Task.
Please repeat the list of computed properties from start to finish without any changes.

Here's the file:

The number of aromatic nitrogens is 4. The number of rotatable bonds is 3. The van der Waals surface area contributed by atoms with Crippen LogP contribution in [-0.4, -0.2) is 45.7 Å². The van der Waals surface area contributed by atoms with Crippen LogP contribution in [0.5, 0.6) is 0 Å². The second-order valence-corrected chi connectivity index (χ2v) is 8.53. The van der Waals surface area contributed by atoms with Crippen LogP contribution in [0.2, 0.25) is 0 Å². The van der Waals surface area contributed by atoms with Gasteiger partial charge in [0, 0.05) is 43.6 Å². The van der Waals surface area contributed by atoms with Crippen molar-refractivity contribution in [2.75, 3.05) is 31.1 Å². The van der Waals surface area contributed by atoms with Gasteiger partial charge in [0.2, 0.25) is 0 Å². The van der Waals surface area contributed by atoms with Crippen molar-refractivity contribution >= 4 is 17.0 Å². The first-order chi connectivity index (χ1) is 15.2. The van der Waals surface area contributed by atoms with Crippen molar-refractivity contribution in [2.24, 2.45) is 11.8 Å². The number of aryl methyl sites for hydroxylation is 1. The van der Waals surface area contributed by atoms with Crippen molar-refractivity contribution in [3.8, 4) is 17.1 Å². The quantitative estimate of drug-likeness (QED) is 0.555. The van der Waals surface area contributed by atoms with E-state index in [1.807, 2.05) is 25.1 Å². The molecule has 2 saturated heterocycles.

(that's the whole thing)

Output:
The number of aromatic nitrogens is 4. The number of rotatable bonds is 3. The van der Waals surface area contributed by atoms with Crippen LogP contribution in [-0.4, -0.2) is 45.7 Å². The van der Waals surface area contributed by atoms with Crippen LogP contribution in [0.5, 0.6) is 0 Å². The second-order valence-corrected chi connectivity index (χ2v) is 8.53. The van der Waals surface area contributed by atoms with Crippen LogP contribution in [0.2, 0.25) is 0 Å². The van der Waals surface area contributed by atoms with Gasteiger partial charge in [0, 0.05) is 43.6 Å². The van der Waals surface area contributed by atoms with Crippen molar-refractivity contribution in [2.75, 3.05) is 31.1 Å². The van der Waals surface area contributed by atoms with Gasteiger partial charge in [0.2, 0.25) is 0 Å². The van der Waals surface area contributed by atoms with Crippen molar-refractivity contribution >= 4 is 17.0 Å². The first-order chi connectivity index (χ1) is 15.2. The van der Waals surface area contributed by atoms with Crippen molar-refractivity contribution in [2.24, 2.45) is 11.8 Å². The number of aryl methyl sites for hydroxylation is 1. The van der Waals surface area contributed by atoms with Crippen molar-refractivity contribution in [3.8, 4) is 17.1 Å². The quantitative estimate of drug-likeness (QED) is 0.555. The van der Waals surface area contributed by atoms with E-state index in [1.807, 2.05) is 25.1 Å². The molecule has 2 saturated heterocycles.